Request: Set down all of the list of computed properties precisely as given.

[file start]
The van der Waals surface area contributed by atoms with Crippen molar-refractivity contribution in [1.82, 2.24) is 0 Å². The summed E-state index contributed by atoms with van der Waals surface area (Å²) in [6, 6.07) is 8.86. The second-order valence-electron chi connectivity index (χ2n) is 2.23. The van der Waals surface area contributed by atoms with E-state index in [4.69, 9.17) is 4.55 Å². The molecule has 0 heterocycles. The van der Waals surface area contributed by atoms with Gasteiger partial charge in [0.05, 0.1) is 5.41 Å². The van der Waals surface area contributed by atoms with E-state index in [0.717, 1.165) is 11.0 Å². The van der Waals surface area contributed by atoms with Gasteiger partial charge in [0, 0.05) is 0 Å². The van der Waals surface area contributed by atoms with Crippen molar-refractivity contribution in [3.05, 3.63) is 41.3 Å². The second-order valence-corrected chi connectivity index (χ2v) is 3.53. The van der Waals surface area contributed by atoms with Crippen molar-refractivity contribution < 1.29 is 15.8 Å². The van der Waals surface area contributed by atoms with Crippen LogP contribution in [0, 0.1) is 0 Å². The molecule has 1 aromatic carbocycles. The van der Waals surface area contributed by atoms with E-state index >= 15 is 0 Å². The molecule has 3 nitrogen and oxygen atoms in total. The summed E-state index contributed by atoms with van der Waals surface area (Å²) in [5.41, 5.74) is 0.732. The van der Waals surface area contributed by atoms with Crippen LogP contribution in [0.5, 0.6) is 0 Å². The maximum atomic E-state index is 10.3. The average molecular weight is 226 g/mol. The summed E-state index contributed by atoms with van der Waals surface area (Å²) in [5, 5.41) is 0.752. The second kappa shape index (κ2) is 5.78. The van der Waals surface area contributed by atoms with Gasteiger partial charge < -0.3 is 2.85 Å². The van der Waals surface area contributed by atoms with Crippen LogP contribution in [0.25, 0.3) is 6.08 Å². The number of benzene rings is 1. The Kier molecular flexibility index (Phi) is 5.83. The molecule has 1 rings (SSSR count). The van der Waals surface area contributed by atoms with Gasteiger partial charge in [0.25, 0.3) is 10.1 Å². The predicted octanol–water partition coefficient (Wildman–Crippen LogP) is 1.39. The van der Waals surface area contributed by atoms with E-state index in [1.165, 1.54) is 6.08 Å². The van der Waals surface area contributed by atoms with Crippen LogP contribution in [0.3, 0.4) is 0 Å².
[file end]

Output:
The van der Waals surface area contributed by atoms with Crippen molar-refractivity contribution in [1.82, 2.24) is 0 Å². The summed E-state index contributed by atoms with van der Waals surface area (Å²) in [6, 6.07) is 8.86. The second-order valence-electron chi connectivity index (χ2n) is 2.23. The van der Waals surface area contributed by atoms with E-state index in [4.69, 9.17) is 4.55 Å². The molecule has 0 heterocycles. The van der Waals surface area contributed by atoms with Gasteiger partial charge in [0.05, 0.1) is 5.41 Å². The van der Waals surface area contributed by atoms with E-state index in [0.717, 1.165) is 11.0 Å². The van der Waals surface area contributed by atoms with Gasteiger partial charge in [0, 0.05) is 0 Å². The van der Waals surface area contributed by atoms with Crippen molar-refractivity contribution in [3.05, 3.63) is 41.3 Å². The second-order valence-corrected chi connectivity index (χ2v) is 3.53. The van der Waals surface area contributed by atoms with Crippen molar-refractivity contribution < 1.29 is 15.8 Å². The van der Waals surface area contributed by atoms with Crippen LogP contribution in [0, 0.1) is 0 Å². The molecule has 1 aromatic carbocycles. The van der Waals surface area contributed by atoms with E-state index >= 15 is 0 Å². The molecule has 3 nitrogen and oxygen atoms in total. The summed E-state index contributed by atoms with van der Waals surface area (Å²) in [5.41, 5.74) is 0.732. The van der Waals surface area contributed by atoms with Crippen LogP contribution in [0.5, 0.6) is 0 Å². The maximum atomic E-state index is 10.3. The average molecular weight is 226 g/mol. The summed E-state index contributed by atoms with van der Waals surface area (Å²) in [5, 5.41) is 0.752. The second kappa shape index (κ2) is 5.78. The van der Waals surface area contributed by atoms with Gasteiger partial charge < -0.3 is 2.85 Å². The van der Waals surface area contributed by atoms with Crippen LogP contribution in [0.25, 0.3) is 6.08 Å². The number of benzene rings is 1. The Kier molecular flexibility index (Phi) is 5.83. The molecule has 1 rings (SSSR count). The van der Waals surface area contributed by atoms with Gasteiger partial charge in [0.25, 0.3) is 10.1 Å². The predicted octanol–water partition coefficient (Wildman–Crippen LogP) is 1.39. The van der Waals surface area contributed by atoms with E-state index in [1.165, 1.54) is 6.08 Å². The van der Waals surface area contributed by atoms with Crippen LogP contribution in [0.3, 0.4) is 0 Å².